Five Hundred Miles

More on Prospecting

1. Scanning the Information Landscape

What's out there? Before we start "drilling" for oil, actually opening up and reading articles, we would be wise to survey the offerings and get a general feeling for the landscape of a particular topic.

When we turn to the Internet, we have three basic sources which support this kind of scanning:

  • Search Engines such as AltaVista
  • Indexes such as Yahoo
  • Printed Guides






Scanning entails looking over the first 50 "hits" to see the patterns - staying on the surface without "drilling."

Scanning delivers two opportunities:

Finding the Good:
Scanning develops a profile of the landscape so you have some sense of where to "drill" - which sites might be worth visiting and which ones to avoid. You skim the brief abstracts, asking all the while, "How much relevance is this likely to have?"

Screening the Irrelevant:
It provides a basis to modify your original search strategy to eliminate or screen out irrelevant materials.

Once your simple inquiry turns up so many irrelevant sites, you can select the Advanced Query option from the top of the AltaVista page and eliminate various words which are indicators of irrelevant items as I did with the following:

Explorers NEAR (science or scientific) AND NOT ("Science Explorers" OR child OR children OR museum OR club OR cruise OR school OR young OR New OR NASA OR summer OR enrichment OR project)

It is essential that schools teach both staff and students to employ the advanced searching features of these engines as a natural part of prospecting.

2. Identifying the Key Factors for Convergence

The Prospector's Primer from Chevron ( mentioned above explains the importance of convergence:

The goal is to find a convergence of the geologic elements necessary to form an oil or gas field. These elements include (1) a source rock to generate hydrocarbons, (2) a porous reservoir rock to hold them and (3) a structural trap to prevent fluids and gas from leaking away. Traps tend to exist in predictable places - for example, along faults and folds caused by movement of the Earth's crust or near subsurface salt domes.

When it comes to information-seeking, the convergence is established by creating a logical intersection of search words and key concepts, the combination of which are most likely to identify relevant sites and articles.

In the example given above for "science explorers," the first strategy to reduce the mountain of irrelevant information was to use the "AND NOT" search function (called a "logical operator") to eliminate records containing certain words likely to indicate irrelevancy.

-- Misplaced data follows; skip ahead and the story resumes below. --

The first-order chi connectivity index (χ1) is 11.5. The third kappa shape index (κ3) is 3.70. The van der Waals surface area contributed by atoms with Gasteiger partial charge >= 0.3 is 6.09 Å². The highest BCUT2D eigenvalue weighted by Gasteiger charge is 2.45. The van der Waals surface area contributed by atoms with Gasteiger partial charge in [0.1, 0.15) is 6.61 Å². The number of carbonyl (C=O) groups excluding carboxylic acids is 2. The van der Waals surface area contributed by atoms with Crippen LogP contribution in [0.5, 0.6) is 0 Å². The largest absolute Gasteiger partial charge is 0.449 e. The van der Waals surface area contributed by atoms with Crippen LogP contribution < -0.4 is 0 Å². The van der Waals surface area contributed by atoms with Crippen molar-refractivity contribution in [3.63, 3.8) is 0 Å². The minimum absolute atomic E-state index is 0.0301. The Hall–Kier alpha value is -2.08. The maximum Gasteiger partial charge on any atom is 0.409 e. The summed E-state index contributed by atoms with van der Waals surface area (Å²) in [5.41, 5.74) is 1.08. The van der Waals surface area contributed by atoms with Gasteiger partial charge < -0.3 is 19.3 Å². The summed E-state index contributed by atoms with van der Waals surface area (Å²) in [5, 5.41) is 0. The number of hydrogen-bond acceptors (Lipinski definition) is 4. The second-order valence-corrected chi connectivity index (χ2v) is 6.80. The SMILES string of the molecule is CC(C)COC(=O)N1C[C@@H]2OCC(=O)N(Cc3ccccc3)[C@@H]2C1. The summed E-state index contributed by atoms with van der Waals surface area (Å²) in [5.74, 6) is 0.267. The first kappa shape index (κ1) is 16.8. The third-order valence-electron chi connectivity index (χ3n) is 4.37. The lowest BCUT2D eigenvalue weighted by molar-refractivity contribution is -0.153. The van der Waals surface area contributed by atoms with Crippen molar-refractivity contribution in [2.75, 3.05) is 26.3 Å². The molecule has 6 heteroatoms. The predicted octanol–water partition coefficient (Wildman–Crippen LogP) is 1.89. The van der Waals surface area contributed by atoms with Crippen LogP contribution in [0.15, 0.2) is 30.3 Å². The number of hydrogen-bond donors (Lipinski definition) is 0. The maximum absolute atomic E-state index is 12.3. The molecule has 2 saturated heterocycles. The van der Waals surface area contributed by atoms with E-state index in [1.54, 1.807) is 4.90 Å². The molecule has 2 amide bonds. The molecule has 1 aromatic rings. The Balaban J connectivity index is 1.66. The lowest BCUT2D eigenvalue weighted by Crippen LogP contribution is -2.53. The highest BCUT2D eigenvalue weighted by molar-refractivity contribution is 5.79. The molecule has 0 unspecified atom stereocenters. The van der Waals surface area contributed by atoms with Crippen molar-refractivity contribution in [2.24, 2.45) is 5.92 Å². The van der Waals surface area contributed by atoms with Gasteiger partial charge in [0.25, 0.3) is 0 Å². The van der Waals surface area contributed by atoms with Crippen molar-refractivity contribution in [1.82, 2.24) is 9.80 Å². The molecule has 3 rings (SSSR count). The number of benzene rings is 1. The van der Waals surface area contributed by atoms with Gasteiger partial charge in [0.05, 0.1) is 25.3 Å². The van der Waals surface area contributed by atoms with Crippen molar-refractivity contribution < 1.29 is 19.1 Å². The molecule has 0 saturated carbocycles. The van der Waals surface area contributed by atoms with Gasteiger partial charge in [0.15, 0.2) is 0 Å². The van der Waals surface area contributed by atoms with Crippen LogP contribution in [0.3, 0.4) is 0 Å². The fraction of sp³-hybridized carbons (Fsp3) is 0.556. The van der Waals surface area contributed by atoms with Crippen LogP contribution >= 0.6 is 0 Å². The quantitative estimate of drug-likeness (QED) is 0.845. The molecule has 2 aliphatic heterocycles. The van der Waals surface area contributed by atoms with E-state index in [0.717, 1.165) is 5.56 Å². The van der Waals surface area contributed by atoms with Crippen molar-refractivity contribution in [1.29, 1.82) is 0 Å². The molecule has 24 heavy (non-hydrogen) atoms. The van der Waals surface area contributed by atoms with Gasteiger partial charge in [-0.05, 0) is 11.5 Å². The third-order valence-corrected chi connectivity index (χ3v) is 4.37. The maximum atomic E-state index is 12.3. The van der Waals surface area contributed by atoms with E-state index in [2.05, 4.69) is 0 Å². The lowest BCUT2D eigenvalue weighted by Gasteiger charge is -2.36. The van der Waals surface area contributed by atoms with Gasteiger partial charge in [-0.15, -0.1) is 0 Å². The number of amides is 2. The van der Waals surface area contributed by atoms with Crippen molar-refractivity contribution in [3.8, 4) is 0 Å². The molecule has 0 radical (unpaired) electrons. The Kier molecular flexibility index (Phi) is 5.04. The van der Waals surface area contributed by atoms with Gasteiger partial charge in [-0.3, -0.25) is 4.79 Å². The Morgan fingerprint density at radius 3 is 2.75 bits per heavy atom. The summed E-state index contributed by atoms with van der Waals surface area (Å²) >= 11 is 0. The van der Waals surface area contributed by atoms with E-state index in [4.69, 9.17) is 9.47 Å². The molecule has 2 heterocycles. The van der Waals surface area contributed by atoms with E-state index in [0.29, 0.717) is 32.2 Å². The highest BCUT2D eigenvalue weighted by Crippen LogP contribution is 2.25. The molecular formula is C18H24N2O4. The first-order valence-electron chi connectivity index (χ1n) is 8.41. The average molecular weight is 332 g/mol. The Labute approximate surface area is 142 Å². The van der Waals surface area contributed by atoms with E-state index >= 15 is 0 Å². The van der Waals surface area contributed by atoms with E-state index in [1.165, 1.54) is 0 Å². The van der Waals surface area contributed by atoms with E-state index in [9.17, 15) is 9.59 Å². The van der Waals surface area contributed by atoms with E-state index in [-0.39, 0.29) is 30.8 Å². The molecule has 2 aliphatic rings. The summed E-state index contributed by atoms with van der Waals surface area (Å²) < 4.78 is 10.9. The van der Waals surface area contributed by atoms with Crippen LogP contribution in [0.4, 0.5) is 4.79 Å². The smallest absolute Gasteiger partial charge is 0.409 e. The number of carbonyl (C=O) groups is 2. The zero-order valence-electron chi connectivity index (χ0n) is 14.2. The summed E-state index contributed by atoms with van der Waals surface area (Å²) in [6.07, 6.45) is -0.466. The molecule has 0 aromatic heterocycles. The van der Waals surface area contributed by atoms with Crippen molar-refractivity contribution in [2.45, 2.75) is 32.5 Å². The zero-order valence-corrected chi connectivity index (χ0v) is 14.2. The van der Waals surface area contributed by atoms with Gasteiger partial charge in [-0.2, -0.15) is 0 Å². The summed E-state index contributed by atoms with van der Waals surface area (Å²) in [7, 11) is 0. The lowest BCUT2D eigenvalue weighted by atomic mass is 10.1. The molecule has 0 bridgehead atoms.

Achieving convergence requires thought regarding key word choice and placement (proximity). By combining just the right words in just the right order - which may take some trial and error - the information searcher can focus upon the confluence (like the meeting of two rivers) of the information streams.

In Boolean Logic, this UNION is represented by the intersection of two or more circles . . .

Careful word choice is a logical "closing in upon" the target, a centering, tapering focalization upon the most important and pertinent information.

A main character in William Gibson's recent novel, IDORU, has the job of "an intuitive fisher of patterns of information," actually trying to help a TV program expose the sins of celebrities by looking for trends in vast databases of seemingly innocent information like credit card charges, phone calls and household bills.

Laney was the equivalent of a dowser, a cybernetic water-witch. (pg. 25)

He'd spent his time skimming vast floes of undifferentiated data, looking for "nodal points" he'd been trained to recognize . . ." (pg. 25)

. . . info-faults that might be followed down to some other kind of truth, another mode of knowing, deep within gray shoals of information.(pg. 39)

We are after the same nodes as Gibson's cyber-witch . . . the junctions, meeting-points, intersections, and crossroads which enable us to "make up our minds," "put 2 and 2 together," and make sense from non-sense.

Whether we think in terms of nodes or convergence, we are looking for the connections which allow us to strike oil or gold.

3. Being Alert to Clues

Scanning hundreds of "hits" we are intuitively seeking words and elements in the brief abstracts which serve as an intimation or tip-off of something to go by. We hope for a tell-tale sign, a hint, a straw in the wind, an OMEN, perhaps.

In seeking scientific explorers, the word "biography" popped up as an important clue early in my first searching.


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Credits: Credits: The prospector image is a cartoon from Charles Miles, owner of Grin Graphics Company, whose work appears on Barry's Clip Art Server and is available for non-commercial use. Several of the icons are from Barry's Clip Art Server. The Other drawings, photographs and graphics are by Jamie McKenzie.
© 2006, Jamie McKenzie, all rights reserved.
Copyright Policy: These pages may not be duplicated, distributed, redistributed or republished in any manner without express permission.